The Power of One
Students engage in activities that illustrate the importance of every person contributing his or her voice in a democratic community/society.
The learner will:
- explain the importance of registering to vote and participating in the democratic process.
- identify groups who have historically had fewer rights or groups who may not fully participate today in the democratic process for a variety of reasons.
- identify issues of importance over which they would like to take action through advocacy.
- Voter registration cards, enough for each student plus extras for students to distribute
- Internet with video capability
- Student copies of Handout 1: Use Your Voice
- amendment: a change or addition, often refers to the Constitution
- Civil Rights: equality in social, economic, and political rights for groups and individuals; usually upheld by laws
- Constitution: the basic laws of the United States government
- democracy: government with elected officials, usually with a belief in equality of rights and privileges
- suffrage: the right to vote in public elections
Ask students to work in pairs to write brief responses to the following:
- Many people all over the world have struggled and died for the right to vote. For example, in 2010, many young people in North African countries protested and overthrew dictator leaders for the right to vote. Why is voting so important that people will risk their career and life to gain the right?
- What difference does it make who gets elected?
- What could a candidate say to gain your vote?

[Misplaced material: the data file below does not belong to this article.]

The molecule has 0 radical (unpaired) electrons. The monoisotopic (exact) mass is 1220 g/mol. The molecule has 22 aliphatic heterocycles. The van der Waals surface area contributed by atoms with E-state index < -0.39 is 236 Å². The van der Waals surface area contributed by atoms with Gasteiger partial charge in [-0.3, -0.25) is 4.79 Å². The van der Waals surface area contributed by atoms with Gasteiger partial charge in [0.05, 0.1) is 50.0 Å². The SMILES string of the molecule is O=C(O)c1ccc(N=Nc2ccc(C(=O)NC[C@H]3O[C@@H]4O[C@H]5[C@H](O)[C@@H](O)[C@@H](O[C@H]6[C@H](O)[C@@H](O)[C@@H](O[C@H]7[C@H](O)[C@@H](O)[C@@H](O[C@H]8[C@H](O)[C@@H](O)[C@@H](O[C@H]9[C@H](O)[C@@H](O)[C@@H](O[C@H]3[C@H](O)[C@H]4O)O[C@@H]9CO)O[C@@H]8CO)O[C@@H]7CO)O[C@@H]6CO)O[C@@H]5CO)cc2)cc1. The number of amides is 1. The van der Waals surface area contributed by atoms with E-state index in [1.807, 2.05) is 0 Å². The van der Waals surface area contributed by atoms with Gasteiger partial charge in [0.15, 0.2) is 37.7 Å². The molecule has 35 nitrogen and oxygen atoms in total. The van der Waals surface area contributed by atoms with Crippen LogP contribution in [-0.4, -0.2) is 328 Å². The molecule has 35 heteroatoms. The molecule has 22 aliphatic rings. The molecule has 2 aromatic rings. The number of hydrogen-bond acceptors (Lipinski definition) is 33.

- What might they say that would cause you to vote against them?
- What would you say if you were trying to get elected?
Ask students what democracy means. Encourage students to offer any words or phrases that they think apply, in addition to the definition of the word itself. Write their words and phrases on the board. Emphasize the fact that a democracy is a government that is elected by the citizens.
Briefly discuss voting as a right and a responsibility of living in a democracy.Ask, "How is voting a benefit? Why is it a responsibility?"
To illustrate the importance of the right to vote, ask two students to stand at the front of the room. Explain to the rest of the group that these two students will have the right to make all the decisions for the rest of the group. They will be able to tell the other students where to sit, when to talk, what to wear, whether they may get up and move around the room, and what classroom resources they can use.
- Instruct the two students at the front to make a few simple decisions. (For example, they could assign the other students to new seats and tell some they could talk and others to be quiet).
- Ask the class if they would be happy with this arrangement. Why, or why not?
- How would they change this system to be more fair? Revisit the reasons voting is a benefit and responsibility.
Distribute Handout 1: "Use Your Voice" and provide a few facts about voting history, followed by the questions below: